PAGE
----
The Mouse and the Rectangle

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The Mouse and the Rectangle

Post  byroncheng on Fri Jun 05, 2009 2:16 pm

The article talks about a new addition to the pavolovian response experiment. In Pavlov's experiment, he discovered that dogs could be conditioned to salivate when a bell was rung by ringing a bell every time they were fed. The dogs learned that when the bell was rung that they would be fed, and therefore, they began to associate the bell ringing with food being brought

This article talks about a second experiment performed more recently. A mouse is shown a square and a rectangle. If the mouse goes to the rectangle, he is fed, but when he goes to the square, he is not. The mouse thus learns that if he goes to the rectangle, he will be fed. However, when the square is removed and replaced with an even longer rectangle, the mouse actually does not go to the original rectangle. Rather, it goes to the longer rectangle. This leads to an interesting question. Why would the mouse decide to go after a new alternative rather than the original rectangle that he used to go to?

It was decided that the mouse did not pick based on if the shape was rectangular or not, but rather how rectangular the shape was. The longer rectangle was more rectangular - so the mouse assumed that going there would be more beneficial.

I think the overall pavlovian behavior can be simplified down to an information cascade. Because the mouse is continually fed inputs telling it to go to the more rectangular shape, it knows believes that going there will always provide the greater reward. If the researcher suddenly decides to switch it around so that the mouse is rewarded for going to the less rectangular shape, the information cascade is broken, and the mouse will learn to go to the less rectangular shape.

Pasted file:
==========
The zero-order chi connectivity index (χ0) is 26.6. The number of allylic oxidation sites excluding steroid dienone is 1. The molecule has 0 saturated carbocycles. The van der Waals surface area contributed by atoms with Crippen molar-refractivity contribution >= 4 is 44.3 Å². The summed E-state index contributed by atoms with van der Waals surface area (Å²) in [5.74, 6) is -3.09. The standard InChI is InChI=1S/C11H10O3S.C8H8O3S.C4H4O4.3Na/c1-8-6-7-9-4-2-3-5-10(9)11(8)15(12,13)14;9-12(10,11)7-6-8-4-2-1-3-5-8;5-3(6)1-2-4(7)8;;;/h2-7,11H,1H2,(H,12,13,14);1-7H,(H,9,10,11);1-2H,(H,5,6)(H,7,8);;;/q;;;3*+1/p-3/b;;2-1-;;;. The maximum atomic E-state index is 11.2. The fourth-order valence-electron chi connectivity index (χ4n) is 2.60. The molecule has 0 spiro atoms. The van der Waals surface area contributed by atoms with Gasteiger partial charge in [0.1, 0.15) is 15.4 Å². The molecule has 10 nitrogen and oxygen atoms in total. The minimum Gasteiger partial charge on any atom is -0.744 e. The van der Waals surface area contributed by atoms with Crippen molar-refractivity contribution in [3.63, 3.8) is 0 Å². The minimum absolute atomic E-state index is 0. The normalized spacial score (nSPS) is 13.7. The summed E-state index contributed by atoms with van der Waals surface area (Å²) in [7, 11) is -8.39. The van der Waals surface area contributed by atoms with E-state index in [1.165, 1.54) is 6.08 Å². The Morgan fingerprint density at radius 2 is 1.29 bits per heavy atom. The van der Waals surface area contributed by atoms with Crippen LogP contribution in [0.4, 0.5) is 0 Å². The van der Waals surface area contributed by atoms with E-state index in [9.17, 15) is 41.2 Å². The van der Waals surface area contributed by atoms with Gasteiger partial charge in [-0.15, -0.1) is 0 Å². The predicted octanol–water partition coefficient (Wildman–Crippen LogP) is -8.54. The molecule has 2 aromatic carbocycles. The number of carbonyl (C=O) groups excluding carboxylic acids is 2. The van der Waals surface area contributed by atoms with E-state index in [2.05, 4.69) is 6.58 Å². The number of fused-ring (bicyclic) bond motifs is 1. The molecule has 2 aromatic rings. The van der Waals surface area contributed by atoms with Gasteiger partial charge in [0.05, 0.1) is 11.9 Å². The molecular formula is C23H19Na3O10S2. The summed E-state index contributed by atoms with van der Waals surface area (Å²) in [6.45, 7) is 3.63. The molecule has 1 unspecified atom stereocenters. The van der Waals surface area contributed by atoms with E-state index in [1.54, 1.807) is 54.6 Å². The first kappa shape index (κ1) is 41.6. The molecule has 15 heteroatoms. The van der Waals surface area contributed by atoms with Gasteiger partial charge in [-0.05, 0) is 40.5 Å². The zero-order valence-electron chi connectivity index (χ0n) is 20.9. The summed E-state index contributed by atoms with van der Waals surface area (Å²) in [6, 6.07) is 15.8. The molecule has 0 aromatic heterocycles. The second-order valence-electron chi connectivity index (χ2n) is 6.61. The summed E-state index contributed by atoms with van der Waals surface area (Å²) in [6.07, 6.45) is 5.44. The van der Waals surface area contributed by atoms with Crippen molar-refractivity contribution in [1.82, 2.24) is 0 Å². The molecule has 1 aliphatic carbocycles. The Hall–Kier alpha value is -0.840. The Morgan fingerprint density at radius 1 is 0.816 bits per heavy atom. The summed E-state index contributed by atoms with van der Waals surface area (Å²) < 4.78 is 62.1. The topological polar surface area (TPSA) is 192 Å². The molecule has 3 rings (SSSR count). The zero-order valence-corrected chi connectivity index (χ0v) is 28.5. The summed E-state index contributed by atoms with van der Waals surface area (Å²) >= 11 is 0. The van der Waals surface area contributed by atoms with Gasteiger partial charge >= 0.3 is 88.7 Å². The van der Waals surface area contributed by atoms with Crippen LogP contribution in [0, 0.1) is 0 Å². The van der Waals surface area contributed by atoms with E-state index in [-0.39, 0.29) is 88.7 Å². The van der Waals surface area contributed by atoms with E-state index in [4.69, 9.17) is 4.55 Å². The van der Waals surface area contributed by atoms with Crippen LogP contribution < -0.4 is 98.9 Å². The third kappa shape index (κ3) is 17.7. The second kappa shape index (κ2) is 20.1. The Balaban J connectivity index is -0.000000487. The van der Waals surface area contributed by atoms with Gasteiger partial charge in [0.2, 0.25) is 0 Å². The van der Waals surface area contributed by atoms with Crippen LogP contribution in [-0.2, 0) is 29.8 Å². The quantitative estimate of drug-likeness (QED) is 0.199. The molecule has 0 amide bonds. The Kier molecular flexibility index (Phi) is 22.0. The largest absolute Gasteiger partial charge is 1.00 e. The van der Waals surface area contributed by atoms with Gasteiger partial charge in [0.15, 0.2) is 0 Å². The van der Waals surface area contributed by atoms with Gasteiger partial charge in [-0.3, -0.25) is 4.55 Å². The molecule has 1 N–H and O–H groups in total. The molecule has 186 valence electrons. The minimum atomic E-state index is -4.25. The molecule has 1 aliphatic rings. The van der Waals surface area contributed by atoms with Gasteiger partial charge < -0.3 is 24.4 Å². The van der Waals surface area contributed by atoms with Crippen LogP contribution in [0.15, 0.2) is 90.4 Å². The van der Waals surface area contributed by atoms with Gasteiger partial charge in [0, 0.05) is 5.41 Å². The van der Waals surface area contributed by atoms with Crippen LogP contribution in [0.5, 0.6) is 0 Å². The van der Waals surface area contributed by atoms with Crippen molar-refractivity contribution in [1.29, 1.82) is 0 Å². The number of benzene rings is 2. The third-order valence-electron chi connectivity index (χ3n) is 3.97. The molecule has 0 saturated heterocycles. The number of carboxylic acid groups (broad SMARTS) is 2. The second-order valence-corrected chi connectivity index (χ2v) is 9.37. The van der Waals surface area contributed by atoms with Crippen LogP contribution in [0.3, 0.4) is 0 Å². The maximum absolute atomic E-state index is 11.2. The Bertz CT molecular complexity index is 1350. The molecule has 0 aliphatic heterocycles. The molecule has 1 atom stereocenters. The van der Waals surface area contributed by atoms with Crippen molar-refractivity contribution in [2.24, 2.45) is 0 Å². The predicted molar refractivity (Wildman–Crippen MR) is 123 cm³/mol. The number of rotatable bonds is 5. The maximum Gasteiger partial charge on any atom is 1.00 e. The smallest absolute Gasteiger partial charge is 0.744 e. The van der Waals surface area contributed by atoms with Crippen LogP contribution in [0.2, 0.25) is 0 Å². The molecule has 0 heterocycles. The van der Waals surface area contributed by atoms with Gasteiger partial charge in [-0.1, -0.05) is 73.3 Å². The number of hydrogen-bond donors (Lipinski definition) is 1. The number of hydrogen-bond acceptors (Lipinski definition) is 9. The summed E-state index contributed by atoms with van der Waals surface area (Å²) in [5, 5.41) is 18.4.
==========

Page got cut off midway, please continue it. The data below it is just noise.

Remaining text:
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Re: The Mouse and the Rectangle

Post  Elif Koru on Fri Jun 05, 2009 2:46 pm

I think it would also be interesting to see what the mouse would do if it was surrounded by a group of mice who have been taught to go to the circular shape. If the mouse separates from the group and still goes to the longer rectangle, it can be concluded that the mouse has made a distinction between 'less rectangular' and 'more rectangular' and does not act based on the actions of the mice around him. However, if this time the mouse decides to move where ever all the other mice go (so, to the circular shape), it can be concluded that the mouse has been affected by an information cascade.
After seeing how all the other mice go to the circular shape, the mouse could have thought that the others know something that he does not. Therefore, based on the characteristics of information cascades, the mouse gave up his own private information because he believes that doing what others are doing is the more rational thing to do in this case. This would be an example of an information cascade's affect on an individual.

Elif Koru

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Re: The Mouse and the Rectangle

Post  Stephen Brenner on Sat Jun 06, 2009 12:43 am

That is interesting. I guess more rectangular means less square. I won't if size (total area) has anything to do with it, as well.

Stephen Brenner

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